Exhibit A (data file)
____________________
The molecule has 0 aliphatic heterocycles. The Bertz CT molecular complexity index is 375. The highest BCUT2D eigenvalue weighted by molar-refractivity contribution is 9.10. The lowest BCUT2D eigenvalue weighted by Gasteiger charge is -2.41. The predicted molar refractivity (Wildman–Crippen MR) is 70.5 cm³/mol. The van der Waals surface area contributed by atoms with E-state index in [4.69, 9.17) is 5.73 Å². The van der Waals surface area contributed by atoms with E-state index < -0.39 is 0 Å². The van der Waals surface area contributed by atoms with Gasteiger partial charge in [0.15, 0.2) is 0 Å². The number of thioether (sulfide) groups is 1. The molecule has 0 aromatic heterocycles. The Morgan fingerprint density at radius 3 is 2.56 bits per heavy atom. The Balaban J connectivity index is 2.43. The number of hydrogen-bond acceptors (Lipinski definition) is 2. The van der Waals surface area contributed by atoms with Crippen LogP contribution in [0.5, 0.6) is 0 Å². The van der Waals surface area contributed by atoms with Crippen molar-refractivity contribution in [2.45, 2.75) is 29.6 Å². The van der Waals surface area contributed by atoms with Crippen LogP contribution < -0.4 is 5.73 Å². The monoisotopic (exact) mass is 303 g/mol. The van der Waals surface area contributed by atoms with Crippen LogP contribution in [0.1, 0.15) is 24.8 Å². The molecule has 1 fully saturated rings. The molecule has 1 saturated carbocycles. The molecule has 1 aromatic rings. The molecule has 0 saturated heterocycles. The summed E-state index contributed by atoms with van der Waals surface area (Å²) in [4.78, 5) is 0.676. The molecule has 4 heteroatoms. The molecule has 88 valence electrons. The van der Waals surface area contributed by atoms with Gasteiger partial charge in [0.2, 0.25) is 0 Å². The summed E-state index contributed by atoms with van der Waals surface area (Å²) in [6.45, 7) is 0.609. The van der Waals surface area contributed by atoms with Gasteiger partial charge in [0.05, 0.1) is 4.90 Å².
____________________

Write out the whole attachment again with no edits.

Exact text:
The molecule has 0 aliphatic heterocycles. The Bertz CT molecular complexity index is 375. The highest BCUT2D eigenvalue weighted by molar-refractivity contribution is 9.10. The lowest BCUT2D eigenvalue weighted by Gasteiger charge is -2.41. The predicted molar refractivity (Wildman–Crippen MR) is 70.5 cm³/mol. The van der Waals surface area contributed by atoms with E-state index in [4.69, 9.17) is 5.73 Å². The van der Waals surface area contributed by atoms with E-state index < -0.39 is 0 Å². The van der Waals surface area contributed by atoms with Gasteiger partial charge in [0.15, 0.2) is 0 Å². The number of thioether (sulfide) groups is 1. The molecule has 0 aromatic heterocycles. The Morgan fingerprint density at radius 3 is 2.56 bits per heavy atom. The Balaban J connectivity index is 2.43. The number of hydrogen-bond acceptors (Lipinski definition) is 2. The van der Waals surface area contributed by atoms with Crippen LogP contribution in [0.5, 0.6) is 0 Å². The van der Waals surface area contributed by atoms with Crippen molar-refractivity contribution in [2.45, 2.75) is 29.6 Å². The van der Waals surface area contributed by atoms with Crippen LogP contribution < -0.4 is 5.73 Å². The monoisotopic (exact) mass is 303 g/mol. The van der Waals surface area contributed by atoms with Crippen LogP contribution in [0.1, 0.15) is 24.8 Å². The molecule has 1 fully saturated rings. The molecule has 1 saturated carbocycles. The molecule has 1 aromatic rings. The molecule has 0 saturated heterocycles. The summed E-state index contributed by atoms with van der Waals surface area (Å²) in [4.78, 5) is 0.676. The molecule has 4 heteroatoms. The molecule has 88 valence electrons. The van der Waals surface area contributed by atoms with Gasteiger partial charge in [0.2, 0.25) is 0 Å². The summed E-state index contributed by atoms with van der Waals surface area (Å²) in [6.45, 7) is 0.609. The van der Waals surface area contributed by atoms with Gasteiger partial charge in [0.05, 0.1) is 4.90 Å².